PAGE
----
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C M Diaz-Araya, M C Madigan, J M Provis, P L Penfold; Immunohistochemical and topographic studies of dendritic cells and macrophages in human fetal cornea.. Invest. Ophthalmol. Vis. Sci. 1995;36(3):644-656. doi: https://doi.org/.
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© ARVO (1962-2015); The Authors (2016-present)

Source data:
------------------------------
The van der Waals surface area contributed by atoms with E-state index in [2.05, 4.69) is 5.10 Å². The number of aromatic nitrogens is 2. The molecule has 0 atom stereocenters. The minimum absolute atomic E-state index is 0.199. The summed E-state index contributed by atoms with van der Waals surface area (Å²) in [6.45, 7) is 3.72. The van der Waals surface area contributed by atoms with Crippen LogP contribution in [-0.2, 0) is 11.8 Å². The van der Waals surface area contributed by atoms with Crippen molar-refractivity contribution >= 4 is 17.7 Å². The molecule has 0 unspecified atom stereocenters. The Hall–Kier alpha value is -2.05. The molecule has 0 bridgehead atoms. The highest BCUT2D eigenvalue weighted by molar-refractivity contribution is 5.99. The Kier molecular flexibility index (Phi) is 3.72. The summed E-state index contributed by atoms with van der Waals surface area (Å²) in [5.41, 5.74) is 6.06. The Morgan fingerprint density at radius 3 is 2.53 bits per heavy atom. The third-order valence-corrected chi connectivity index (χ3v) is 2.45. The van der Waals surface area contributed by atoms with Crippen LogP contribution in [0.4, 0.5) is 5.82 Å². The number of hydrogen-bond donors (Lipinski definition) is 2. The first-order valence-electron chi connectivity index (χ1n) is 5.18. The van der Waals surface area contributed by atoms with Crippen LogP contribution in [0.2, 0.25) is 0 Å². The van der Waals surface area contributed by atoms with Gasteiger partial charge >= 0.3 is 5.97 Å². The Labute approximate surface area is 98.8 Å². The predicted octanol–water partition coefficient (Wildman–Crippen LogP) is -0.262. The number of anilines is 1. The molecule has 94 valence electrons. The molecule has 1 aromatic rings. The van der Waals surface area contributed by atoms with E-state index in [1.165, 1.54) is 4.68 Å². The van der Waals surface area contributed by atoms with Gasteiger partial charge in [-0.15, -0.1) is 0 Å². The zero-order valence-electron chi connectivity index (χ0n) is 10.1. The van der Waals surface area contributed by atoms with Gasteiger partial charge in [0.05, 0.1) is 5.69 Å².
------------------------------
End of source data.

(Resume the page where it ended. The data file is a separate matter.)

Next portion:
PURPOSE: To investigate the distribution and phenotype of major histocompatibility complex (MHC) class II-positive dendritic cells and macrophages in normal human fetal cornea in the age range 10 to 25 weeks gestation. METHODS: Peroxidase and gold immunohistochemistry were used to visualize MHC class II and macrophage antigen (S22) immunoreactive cells. Cell distributions were analyzed quantitatively, and topographic maps were produced. RESULTS: Immunoreactive cells, concentrated centrally, were present at 10 weeks gestation in the corneal epithelium and stroma. Average densities increased steadily up to 25 weeks gestation. Two morphologic forms of MHC class II and S22 immunoreactive cells were observed--large, dendritiform cells and small, rounded cells with short processes. Electron microscopy revealed that most MHC class II-positive cells were morphologically consistent with previous ultrastructural descriptions of corneal Langerhans cells. Immunoreactive cells were more numerous in immunogold-labeled specimens than in peroxidase-labeled specimens of similar ages. However, quantitative analysis of both techniques revealed that S22-positive cells comprised 30% to 50% of MHC class II-positive cells. CONCLUSIONS: This study provides a detailed description of heterogeneous populations of MHC class II and S22 immunoreactive cells in the human fetal cornea. In contrast to the adult cornea, which is typically devoid of MHC class II-positive cells, immunoreactive cells in the fetal cornea are concentrated centrally and increase in density up to at least 25 weeks gestation. These results indicate that reduction in Langerhans cell numbers to adult levels must occur after 25 weeks gestation. The presence of dendritic cells and macrophages in the fetal cornea has important implications for the understanding of corneal immunology.
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